So first, we need to satisfy the back log, and then we put in some more. We want to raise a good sized lump – say the size of a golf ball on a 12-16 oz puppy. We want that golf ball to stay there a while. If it does, we can safely leave the puppy for a couple of hours. As time goes by, the fluids in this reservoir will be absorbed and the lump will disappear. Also, gravity will take a hand in removing the lump, shifting any spare fluids down around the neck. We can keep this puppy going in this way for 2 to 4 days easily. There no danger here, if the area is clean when and where we inject, and as long as the needle is parallel to the body – not pointed down at the body. We don’t want to pith the puppy (look it up). With the needle parallel to the body, the worst we can do is squirt the wall. The wall can take it.
Fluids given intravenously, by contrast, would run the risk of drowning the puppy – excess fluids in the veins will force their way out through the lungs. This result is essentially the same as that of tubing. Not good. SubQ fluids are essentially outside the circulatory system – just in a repository under the skin. If a fluid defecit exists, they can be instantly drawn into the blood stream. Until then, they have no other effect on the body.
While we are satisfying the puppy’s needs in this way, we will also repeatedly present a nipple to the puppy, several minutes after we have placed a drop of Karo syrup on its tongue. The Karo give the puppy an energy boost, so that when we place it on the bitch, it will make as strong an attempt to nurse as it can muster. We will also present the puppy with a bottle, as it will be easier for it to get milk from the bottle’s nipple than from the bitch, most of the time, during the first couple of days.
One of the greatest deterrents to getting puppies started, after tubing, is the ‘Pet Nurser’ which is widely available. Few if any breeds will nurse off of this thing – maybe a couple of toy breeds I’ve never encountered. Rather, puppies from 4.5 oz to 2# and up will readily take a Playtex preemie, or Playtex 0-3 months nipple (slow flow), one which has a flat, button-like shape. ANY puppy which does want to suck, but is unable to get enough from the bitch, should be asked to take the Playtex nurser. And if they don’t learn to nurse from it within the first few minutes, as soon as an hour or two after birth, it’s your fault, because they like this nipple just fine.
Of course, you have to put the right stuff in it. The concept of using a formulated synthetic milk replacer seems a bit bizarre. Cow’s milk is good, it’s complete, it contains the same things as dog milk. It’s not quite as good as dog’s milk, however, because it’s too dilute. Cow’s milk is 1/2 as concentrated as dog milk. So, all we have to do is go to the store and buy evaporated milk. Nothing could be simpler; comes in a can, easy to store and have on hand, useful for other purposes. We use the evaporated cow’s milk, in the slow flow nipple (no modifications to the nipple, we want it to go in slowly, and to require some exercise from the puppy to make it work). We add a dollop of Karo syrup for energy and palatability, warm slightly, and that’s it; it’s perfect.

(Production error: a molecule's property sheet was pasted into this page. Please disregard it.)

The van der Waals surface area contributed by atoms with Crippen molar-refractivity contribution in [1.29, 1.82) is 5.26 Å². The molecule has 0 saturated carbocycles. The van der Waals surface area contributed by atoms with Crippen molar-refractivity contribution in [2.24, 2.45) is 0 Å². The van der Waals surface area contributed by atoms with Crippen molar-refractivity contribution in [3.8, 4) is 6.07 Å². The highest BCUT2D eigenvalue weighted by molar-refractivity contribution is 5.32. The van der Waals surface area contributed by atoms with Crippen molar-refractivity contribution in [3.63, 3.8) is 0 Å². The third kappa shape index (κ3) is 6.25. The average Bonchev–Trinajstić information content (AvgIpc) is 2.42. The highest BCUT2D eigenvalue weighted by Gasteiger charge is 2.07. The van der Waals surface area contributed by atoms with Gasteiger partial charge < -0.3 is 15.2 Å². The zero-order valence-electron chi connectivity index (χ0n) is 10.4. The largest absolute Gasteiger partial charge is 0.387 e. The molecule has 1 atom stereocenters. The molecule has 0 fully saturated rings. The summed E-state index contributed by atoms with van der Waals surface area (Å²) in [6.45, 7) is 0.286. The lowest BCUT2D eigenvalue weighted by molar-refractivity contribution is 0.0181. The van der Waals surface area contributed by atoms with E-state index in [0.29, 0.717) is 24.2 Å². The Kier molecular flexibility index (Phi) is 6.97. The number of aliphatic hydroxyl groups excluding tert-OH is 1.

Some of us seem to have a need to make life more complicated than it has to be. If you think your puppies suffer from the rare human problem where the size of the cow butterfat globule is too large for comfort, you can search out a source for evaporated, canned goat’smilk. And you might wish to do that because it will make it seem as though your puppies have a special problem, not a routine, ordinary problem. However, goat’s milk has no special benefit for dogs. It also must be fed undiluted from the can, with some Karo.
Note: The only puppies I have ever seen which were nutritionally stunted – and didn’t recoup their early deficits when put on solid food – were 2 giant breed siblings which were fed fresh goat’s milk. To this day these two are ‘minis’. Fresh ruminant milk has 50% too much water in it. Evaporated ruminant milk is just fine as long as you don’t screw it up by adding water. If you are faced with total milk replacement due to the death of a bitch, you will eventually have to add an egg yolk (without the white) to a can of evaporated milk with Karo, in order to raise the protein level even more. But, there is no need for this when we’re simply supplementing.
These puppies which are eager to nurse, but just can’t get anything from the bitch’s nipples, will have good peristalsis. They will work at the nipple and develop their lungs and their body muscles, though only a fraction as well as they would if they were working on the bitch’s nipples. One caution when supplementing the large litter to lessen the stress on the bitch. You must be careful not to OVER feed. The idea is to take some load off her, so you should keep her out of the box for some time every day. We don’t want to supplement and then let them drink their fill from their mother as well, then we’ll only have fat and colicy puppies, not a mother in better shape.
The next question is, will their mother lick them and stimulate the urination and defecation reflexes? If she’s not yet into that, we also have to wash their tummies with a warm wet tissue. This will stimulate the elimination reflexes. We can’t skip this part either. If we do, they’ll all colic. Some bitches, even though they have milk and the puppies nurse with no problem, just don’t like to clean their puppies. If so, then it’s our job. We caused these puppies to be born, the buck stops with us; if they need to be cleaned we have to do the job. We have to be gentle, but we have to be just as certain that we’re successful in stimulating defecation and urination as we are that the puppies are getting enough to eat. What goes in must come out!
One good way to help you be certain you’re getting each one fed and cleaned is to place colorful yarn collars around their necks. This way we can identify each puppy at a glance, no waking them or dislodging them from a nipple in order to check markings. And later, when one puppy is repeatedly striking a pose we can see from a distance which one it is. Helps us identify that BIS Puppy.